<o:p> </o:p>. Things get really complicated if you look atthe VBA evaluate Function. This in it's simplestform allows you to use in VBA the normal spreadsheetFunctions.<o:p></o:p>
. So for our simplest example in the spreadsheetyou would have, rather than a message box, this =A1 written in some cell.<o:p></o:p>
. The convention / syntax of the Evaluation Functionin VBA is <o:p></o:p>
=Evaluate (“ Type_in_here_wot_you_would_after_the= “<o:p></o:p>
<o:p> </o:p>. So the following works as well for our simpleexample of getting the value of the first cell in the spreadsheet<o:p></o:p>
<o:p>
Code:
Sub Rangebasics4()

MsgBox "First cell value is " & Evaluate("A1")

End Sub
</o:p>


. In a spre
adsheet, you can put more than onething in a cell using the spreadsheet & which can be thought of as thespreadsheet glue! <o:p></o:p>
. So consider wanting to get the first cell writtentwice. In a Spreadsheet it would be =A1 & A1. But something like thefollowing will not work in VBA<o:p></o:p>
<o:p> </o:p>Sub Rangebasics5()<o:p></o:p>
MsgBox "First cellvalue is " & Evaluate("A1" & "A1")<o:p></o:p>
End Sub<o:p></o:p>

That is equivalent to
=A1A1in the spreadsheet, which Excel will error.<o:p></o:p>

. To get the evaluate towork you must apply it to the three things, A1, then the spreadsheet
&and finally the second A1. These must be intimately stuck together with the VBA &.<o:p></o:p>
So this works<o:p></o:p>
<o:p> </o:p>Sub Rangebasics6()<o:p></o:p>
MsgBox "First cellvalue is " & Evaluate("A1" & "&"& "$A$1")<o:p></o:p>
End Sub<o:p></o:p>
<o:p> . </o:p>Looking at the ThemeRange and Evaluate further: As well as the VBA & , you can also putother VBA stuff in which again must be intimatelystuck together with a VBA & . The syntax it towrite that outside or not in the doublequotes "". For example you can get your first cell string $A$1 using
Range(“A1
”).Address ( Note in parsing thatthe .Address property gives the address in the “Dollar” form $A$1 )<o:p></o:p>
<o:p> </o:p>
Sub Rangebasics7()<o:p></o:p>
MsgBox "First cellvalue is " & Evaluate("A1" & "&"& Range("A1").Address)<o:p></o:p>
End Sub<o:p></o:p>
Or going back to our simple example, an equivalent to SubRangebasics3() is<o:p></o:p>
Sub Rangebasics8()<o:p></o:p>
MsgBox "First cellvalue is " & Evaluate(Range("A1").Address)<o:p></o:p>
End Sub<o:p></o:p>
<o:p> </o:p>. Just one pen ultimate step before I stopconfusing us all!. I prefer this Format<o:p></o:p>
<o:p> </o:p>Sub Rangebasics9()<o:p></o:p>
MsgBox "First cellvalue is " & Evaluate(" " & Range("A1").Address &" ")<o:p></o:p>
End Sub<o:p></o:p>
As this helps me in along evaluation line to find out what is going on. Note between the double quotes ""I can, as I have done have any number of spaces, which again I have found helpsme to identify and build up a long evaluation line.<o:p></o:p>
. As a last bit. I goback to writing out the cell value twice but as we usually prefer for clarity aseparator is included between them. (I use a _ rather than a – as this helpsprevent the annoying thing of Excel “guessing I am writing a date or time and changingthe format appropriately – another tip for a beginner!). First it is good towrite out the formula in the spread sheet : =A1 & " _" & A1 . Thingsare very tricky here and you really must think what VBA is doing here. Onemight think one has 5 things to evaluate. We sort of do, but although “ _ “ canbe evaluated as in a spreadsheet formula = “ _ “ , the VBA Evaluate syntax following ourdiscussions so far would be would be <o:p></o:p>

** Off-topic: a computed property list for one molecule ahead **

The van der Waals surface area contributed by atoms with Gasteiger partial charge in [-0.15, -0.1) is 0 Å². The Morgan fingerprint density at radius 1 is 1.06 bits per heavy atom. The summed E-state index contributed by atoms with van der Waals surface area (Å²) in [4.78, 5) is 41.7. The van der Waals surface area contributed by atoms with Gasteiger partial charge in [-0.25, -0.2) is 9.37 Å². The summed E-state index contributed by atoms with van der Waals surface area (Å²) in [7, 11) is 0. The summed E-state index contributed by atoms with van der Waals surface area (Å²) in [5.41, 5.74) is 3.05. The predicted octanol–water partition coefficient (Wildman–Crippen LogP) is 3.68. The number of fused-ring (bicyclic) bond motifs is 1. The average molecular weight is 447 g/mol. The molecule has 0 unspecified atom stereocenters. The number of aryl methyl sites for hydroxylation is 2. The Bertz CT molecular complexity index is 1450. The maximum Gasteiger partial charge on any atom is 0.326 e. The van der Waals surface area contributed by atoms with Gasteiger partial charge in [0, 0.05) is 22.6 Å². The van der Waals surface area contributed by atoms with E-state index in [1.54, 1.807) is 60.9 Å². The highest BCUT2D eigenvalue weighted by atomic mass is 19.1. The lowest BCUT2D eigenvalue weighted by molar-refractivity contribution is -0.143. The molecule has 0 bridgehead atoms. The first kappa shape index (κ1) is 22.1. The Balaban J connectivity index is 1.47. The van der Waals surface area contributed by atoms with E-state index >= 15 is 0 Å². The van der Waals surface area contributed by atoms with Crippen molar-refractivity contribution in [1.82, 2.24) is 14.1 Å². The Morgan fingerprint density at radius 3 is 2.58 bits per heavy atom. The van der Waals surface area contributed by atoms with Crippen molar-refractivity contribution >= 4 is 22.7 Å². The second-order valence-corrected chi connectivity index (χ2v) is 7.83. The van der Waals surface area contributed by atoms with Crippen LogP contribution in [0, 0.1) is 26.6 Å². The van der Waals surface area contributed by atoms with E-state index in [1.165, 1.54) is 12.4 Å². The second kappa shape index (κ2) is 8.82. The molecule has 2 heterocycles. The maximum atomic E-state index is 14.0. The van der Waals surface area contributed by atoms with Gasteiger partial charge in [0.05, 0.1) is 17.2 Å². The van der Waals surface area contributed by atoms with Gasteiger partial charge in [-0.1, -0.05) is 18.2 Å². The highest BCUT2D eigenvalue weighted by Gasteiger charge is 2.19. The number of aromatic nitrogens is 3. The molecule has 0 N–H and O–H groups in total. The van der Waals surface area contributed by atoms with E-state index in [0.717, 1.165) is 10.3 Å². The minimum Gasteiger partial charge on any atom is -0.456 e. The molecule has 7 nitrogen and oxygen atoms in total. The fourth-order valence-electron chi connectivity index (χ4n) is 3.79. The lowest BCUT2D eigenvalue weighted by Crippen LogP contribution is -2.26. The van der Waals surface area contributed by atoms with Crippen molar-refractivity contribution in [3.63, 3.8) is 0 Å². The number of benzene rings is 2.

Evaluate(""- "")<o:p></o:p>
And correspondinglythe VBA code<o:p></o:p>

Sub Rangebasics10()<o:p></o:p>

MsgBox "Firstcell value is " & Evaluate("A1" & "&"& "" - "" &"&" & "A1")<o:p></o:p>
End Sub <o:p></o:p>

But they do not work.The reason is that
VBA in the evaluate syntaxthen reads evaluate nothing and then itsees a _ which it does not understand.<o:p></o:p>
So the trick (I think!!) is that immediately after the “&”we are sort of in the Spreadsheet environment. So we immediately after the “&”type “ _ “ and then immediately after this type “&” to get back in the VBA Evaluate environment. Like this<o:p></o:p>
Sub Rangebasics11()<o:p></o:p>
MsgBox "Firstcell value is " & Evaluate("A1" & "&""- ""&" & "A1")<o:p></o:p>
End Sub<o:p></o:p>

It seems to work.
<o:p></o:p>

. The same again mixingSpreadsheet and VBA bits in an Evaluate thing<o:p></o:p>
Sub Rangebasics12()<o:p></o:p>
MsgBox "Firstcell value is " & Evaluate("A1" & "&""- ""&" & " " & Range("A1").Address &" ")<o:p></o:p>
End Sub<o:p></o:p>
. Sorry to have rambled a bit and perhapstaken the thread a bit away from the original point. But it helped me to cleara bit of difficult syntax stuff in my head.

Alan<o:p></o:p>
 

Rick Rothstein

MrExcel MVP
Joined
Apr 18, 2011
Messages
35,511
Office Version
2010
Platform
Windows
Hey Andrew Poulsom,

Okay so let me see if I understand correctly.

When I say StartRange = "A1" that puts A1 into the variable StartRange.
The quote marks around "A1" are not part of the text that will be assigned to the StartRange variable.. they are there to tell VB that all the characters between the quotes should be assigned to the variable. Why do it this way? If you did not use quotes around the characters, you would have this...

StartRange = A1

Doing it this way, A1 looks like a variable name to VB, so it would attempt to find a variable by that name and assign it contents to StartRange. To stop VB from seeing A1 as a variable name, you put quotes around it which tells VB that what is between them has no meaning other than as a collection of individual characters.